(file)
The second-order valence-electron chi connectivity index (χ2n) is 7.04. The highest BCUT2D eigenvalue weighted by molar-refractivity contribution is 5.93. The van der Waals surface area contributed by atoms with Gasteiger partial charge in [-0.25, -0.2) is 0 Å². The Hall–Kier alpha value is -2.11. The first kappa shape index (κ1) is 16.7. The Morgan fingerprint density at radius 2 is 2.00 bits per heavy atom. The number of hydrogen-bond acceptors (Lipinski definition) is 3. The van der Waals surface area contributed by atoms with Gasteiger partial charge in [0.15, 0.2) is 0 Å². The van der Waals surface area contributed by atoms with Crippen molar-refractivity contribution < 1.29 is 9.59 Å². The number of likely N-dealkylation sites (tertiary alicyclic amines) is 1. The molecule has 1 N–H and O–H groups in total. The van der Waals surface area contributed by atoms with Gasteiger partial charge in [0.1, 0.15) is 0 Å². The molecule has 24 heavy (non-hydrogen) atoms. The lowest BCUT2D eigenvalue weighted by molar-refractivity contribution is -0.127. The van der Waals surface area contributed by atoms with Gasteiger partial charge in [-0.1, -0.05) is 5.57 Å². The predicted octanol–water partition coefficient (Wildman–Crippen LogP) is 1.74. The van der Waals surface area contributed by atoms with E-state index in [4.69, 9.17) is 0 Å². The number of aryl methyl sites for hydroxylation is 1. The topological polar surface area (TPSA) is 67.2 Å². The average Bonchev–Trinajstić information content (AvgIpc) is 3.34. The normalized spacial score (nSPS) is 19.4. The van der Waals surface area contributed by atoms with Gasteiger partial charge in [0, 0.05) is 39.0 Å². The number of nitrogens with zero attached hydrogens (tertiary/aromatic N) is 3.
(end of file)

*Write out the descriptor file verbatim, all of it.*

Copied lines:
The second-order valence-electron chi connectivity index (χ2n) is 7.04. The highest BCUT2D eigenvalue weighted by molar-refractivity contribution is 5.93. The van der Waals surface area contributed by atoms with Gasteiger partial charge in [-0.25, -0.2) is 0 Å². The Hall–Kier alpha value is -2.11. The first kappa shape index (κ1) is 16.7. The Morgan fingerprint density at radius 2 is 2.00 bits per heavy atom. The number of hydrogen-bond acceptors (Lipinski definition) is 3. The van der Waals surface area contributed by atoms with Gasteiger partial charge in [0.15, 0.2) is 0 Å². The van der Waals surface area contributed by atoms with Crippen molar-refractivity contribution < 1.29 is 9.59 Å². The number of likely N-dealkylation sites (tertiary alicyclic amines) is 1. The molecule has 1 N–H and O–H groups in total. The van der Waals surface area contributed by atoms with Gasteiger partial charge in [0.1, 0.15) is 0 Å². The molecule has 24 heavy (non-hydrogen) atoms. The lowest BCUT2D eigenvalue weighted by molar-refractivity contribution is -0.127. The van der Waals surface area contributed by atoms with Gasteiger partial charge in [-0.1, -0.05) is 5.57 Å². The predicted octanol–water partition coefficient (Wildman–Crippen LogP) is 1.74. The van der Waals surface area contributed by atoms with E-state index in [4.69, 9.17) is 0 Å². The number of aryl methyl sites for hydroxylation is 1. The topological polar surface area (TPSA) is 67.2 Å². The average Bonchev–Trinajstić information content (AvgIpc) is 3.34. The normalized spacial score (nSPS) is 19.4. The van der Waals surface area contributed by atoms with Gasteiger partial charge in [0, 0.05) is 39.0 Å². The number of nitrogens with zero attached hydrogens (tertiary/aromatic N) is 3.